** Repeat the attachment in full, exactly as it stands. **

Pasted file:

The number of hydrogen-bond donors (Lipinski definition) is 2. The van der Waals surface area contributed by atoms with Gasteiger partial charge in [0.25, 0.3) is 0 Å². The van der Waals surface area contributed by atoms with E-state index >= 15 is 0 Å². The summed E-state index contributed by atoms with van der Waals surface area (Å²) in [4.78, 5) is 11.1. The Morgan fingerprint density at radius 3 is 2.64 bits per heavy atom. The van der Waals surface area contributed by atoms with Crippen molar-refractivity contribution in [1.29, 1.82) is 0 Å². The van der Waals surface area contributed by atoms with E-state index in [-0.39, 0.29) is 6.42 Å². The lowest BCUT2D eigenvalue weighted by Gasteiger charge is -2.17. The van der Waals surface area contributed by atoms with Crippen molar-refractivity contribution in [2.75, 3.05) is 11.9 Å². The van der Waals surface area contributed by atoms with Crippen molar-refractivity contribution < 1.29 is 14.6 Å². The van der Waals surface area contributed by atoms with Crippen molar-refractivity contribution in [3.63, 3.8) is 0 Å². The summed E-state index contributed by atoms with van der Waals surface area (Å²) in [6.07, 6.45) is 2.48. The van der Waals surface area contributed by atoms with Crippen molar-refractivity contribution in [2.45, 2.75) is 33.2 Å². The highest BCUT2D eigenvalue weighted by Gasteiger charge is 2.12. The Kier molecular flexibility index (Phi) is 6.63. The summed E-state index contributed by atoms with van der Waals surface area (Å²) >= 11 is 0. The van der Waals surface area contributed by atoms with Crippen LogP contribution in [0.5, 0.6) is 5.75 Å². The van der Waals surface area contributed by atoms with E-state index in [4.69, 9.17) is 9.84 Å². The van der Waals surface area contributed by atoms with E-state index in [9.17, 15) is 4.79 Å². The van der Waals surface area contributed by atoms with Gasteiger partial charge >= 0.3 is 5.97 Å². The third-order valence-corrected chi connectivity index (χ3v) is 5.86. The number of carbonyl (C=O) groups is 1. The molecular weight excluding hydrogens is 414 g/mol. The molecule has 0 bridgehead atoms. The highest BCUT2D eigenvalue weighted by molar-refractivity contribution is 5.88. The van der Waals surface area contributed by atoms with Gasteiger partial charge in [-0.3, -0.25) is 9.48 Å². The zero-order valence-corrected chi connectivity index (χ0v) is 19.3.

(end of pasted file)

The number of hydrogen-bond donors (Lipinski definition) is 2. The van der Waals surface area contributed by atoms with Gasteiger partial charge in [0.25, 0.3) is 0 Å². The van der Waals surface area contributed by atoms with E-state index >= 15 is 0 Å². The summed E-state index contributed by atoms with van der Waals surface area (Å²) in [4.78, 5) is 11.1. The Morgan fingerprint density at radius 3 is 2.64 bits per heavy atom. The van der Waals surface area contributed by atoms with Crippen molar-refractivity contribution in [1.29, 1.82) is 0 Å². The van der Waals surface area contributed by atoms with E-state index in [-0.39, 0.29) is 6.42 Å². The lowest BCUT2D eigenvalue weighted by Gasteiger charge is -2.17. The van der Waals surface area contributed by atoms with Crippen molar-refractivity contribution in [2.75, 3.05) is 11.9 Å². The van der Waals surface area contributed by atoms with Crippen molar-refractivity contribution < 1.29 is 14.6 Å². The van der Waals surface area contributed by atoms with Crippen molar-refractivity contribution in [3.63, 3.8) is 0 Å². The summed E-state index contributed by atoms with van der Waals surface area (Å²) in [6.07, 6.45) is 2.48. The van der Waals surface area contributed by atoms with Crippen molar-refractivity contribution in [2.45, 2.75) is 33.2 Å². The highest BCUT2D eigenvalue weighted by Gasteiger charge is 2.12. The Kier molecular flexibility index (Phi) is 6.63. The summed E-state index contributed by atoms with van der Waals surface area (Å²) >= 11 is 0. The van der Waals surface area contributed by atoms with Crippen LogP contribution in [0.5, 0.6) is 5.75 Å². The van der Waals surface area contributed by atoms with E-state index in [4.69, 9.17) is 9.84 Å². The van der Waals surface area contributed by atoms with E-state index in [9.17, 15) is 4.79 Å². The van der Waals surface area contributed by atoms with Gasteiger partial charge >= 0.3 is 5.97 Å². The third-order valence-corrected chi connectivity index (χ3v) is 5.86. The number of carbonyl (C=O) groups is 1. The molecular weight excluding hydrogens is 414 g/mol. The molecule has 0 bridgehead atoms. The highest BCUT2D eigenvalue weighted by molar-refractivity contribution is 5.88. The van der Waals surface area contributed by atoms with Gasteiger partial charge in [-0.3, -0.25) is 9.48 Å². The zero-order valence-corrected chi connectivity index (χ0v) is 19.3.